Sunday, 24 July 2011

Error-Based SQL Injection in Oracle 11g

Hello all,

So, I was in the following situation the last couple of days after quite some time:

A friend of mine from the past called in a favor and pinged me for a get together over the weekend and some help in exploiting a SQL injection vulnerability he found. Plus he was buying pizza so...

The SQL injection was in the Login Form of a web application he was testing. After checking the year on the clock (twice) to see if I stepped in a time warp and found myself in 2001 again, we got together and  set off to produce a POC that would show the effects and risks of this vulnerability.

So, to move into the more interesting bits of the post, inserting a single quote in the username field yielded an "ORA-01756: quoted string not properly terminated". 

The logic behind the form was such that the SQL injection could not be used to bypass the authentication ala 1=1-- fashion and exfiltration via blind SQL injection was not possible due to the fact that both 1=1 and 1=0 where returning identical pages on the browser.  Timing attacks, as much as I like them, can be rather unreliable and experience has shown that they are not held to the same value when presented back to the interesting parties.

Since all error data were returned to the user browser I set of to exploit it via the typical  utl_inaddr.get_host_address such as the following:
' or 1=utl_inaddr.get_host_address((select banner from v$version where rownum=1))--

This failed with an "ORA-24247: network access denied by access control list (ACL)" . Since this was a new error for me I googled it to see what was the problem with my SQL query.

What I found was not amusing, there was not a problem with my query but with the database itself. Apparently in Oracle 11g someone actually thought it would be a good idea to revoke all network communication functions from any user other than SYS. This applies to the following packages:






as well as - by inheritance - to any other package/procedure/function that directly utilises any of the aforementioned packages. More info on that can be found in and . This enhancement also killed the UTL_HTTP.REQUEST out-of-bounds data retrieval and its derivatives such as HTTPURITYPE.

Researching more into the specifics of Oracle 11g lead me to the presentation given by Alexander Kornbrust of Red-Database-Security GmbH, however both of the functions he proposes using for returning user controlled output in the body of the error string, namely CTXSYS.DRITHSX.SN & ORDSYS.ORD_DICOM.GETMAPPINGXPATH were either not present on the database or my user had not execute permissions on them.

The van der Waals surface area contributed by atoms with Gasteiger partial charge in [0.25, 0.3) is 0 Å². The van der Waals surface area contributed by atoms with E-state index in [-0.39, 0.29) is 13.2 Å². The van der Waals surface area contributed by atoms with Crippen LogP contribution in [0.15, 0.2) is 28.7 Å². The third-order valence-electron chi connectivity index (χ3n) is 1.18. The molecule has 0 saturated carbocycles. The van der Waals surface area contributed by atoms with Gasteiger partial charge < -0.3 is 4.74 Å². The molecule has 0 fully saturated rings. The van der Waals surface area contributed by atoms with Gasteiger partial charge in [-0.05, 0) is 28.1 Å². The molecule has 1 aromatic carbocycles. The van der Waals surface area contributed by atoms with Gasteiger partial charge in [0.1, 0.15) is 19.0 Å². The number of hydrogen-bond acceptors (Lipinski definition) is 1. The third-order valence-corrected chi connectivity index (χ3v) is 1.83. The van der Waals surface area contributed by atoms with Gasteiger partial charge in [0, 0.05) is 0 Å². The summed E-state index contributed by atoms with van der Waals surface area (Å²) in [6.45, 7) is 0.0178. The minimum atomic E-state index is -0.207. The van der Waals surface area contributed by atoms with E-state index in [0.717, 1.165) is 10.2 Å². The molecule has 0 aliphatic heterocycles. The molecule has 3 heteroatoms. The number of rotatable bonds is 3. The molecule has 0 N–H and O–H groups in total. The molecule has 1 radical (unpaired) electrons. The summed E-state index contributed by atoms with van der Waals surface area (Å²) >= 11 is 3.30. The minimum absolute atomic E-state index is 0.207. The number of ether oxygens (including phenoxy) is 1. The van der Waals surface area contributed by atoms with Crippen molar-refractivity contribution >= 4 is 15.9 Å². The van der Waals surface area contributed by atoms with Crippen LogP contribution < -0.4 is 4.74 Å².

In a different section of the aforementioned presentation - the one for mass data exfiltration - I found another function that took a user supplied query as an argument and I thought I should have a go on that to see what I could achieve. This function was DBMS_XMLGEN.GETXML (more info on that here Two minutes on my test Oracle 11g yielded the following query
select dbms_xmlgen.getxml('select "a" from sys.dual') from sys.dual;

which produced the following error "ORA-00904 "a": invalid identifier". "a" was something I could control in the following manner
select dbms_xmlgen.getxml('select "'||(select user from sys.dual)||'" from sys.dual') from sys.dual;

which will return the name of the user being used to connect to the database as the invalid identifier in the ORA-00904 error in the following manner "ORA-00904 "SCOTT": invalid identifier".

A quick check  - and troubleshooting as to the returned type of the function and the one being compared to ( "ORA-00932: inconsistent datatypes: expected - got CLOB" ) - showed that dbms_xmlgen.getxml was both available and executable by my user in the application I was testing. So the following was the final valid SQL injection string that allowed me to create a suitable POC for the app.
t' or '1'=to_char(select dbms_xmlgen.getxml('select "'||(select user from sys.dual)||'" from sys.dual') from sys.dual)--

I am assuming this is an issue to any function/procedure that can use a user supplied string as a part of a query and not specific to the aforementioned function. The real task is finding an accessible function to the user in hand. I must note that there is caveat to using the aforementioned method, the included in the double quotes "" as identifier has to be 30 characters or less or you are hit with the following error "ORA-00972 identifier is too long" .


BTW, if anyone knows of any other functions that can be used to return user controlled input  to a forced error message, please include them in the comments along with the default permissions set by the database in terms of execution rights.

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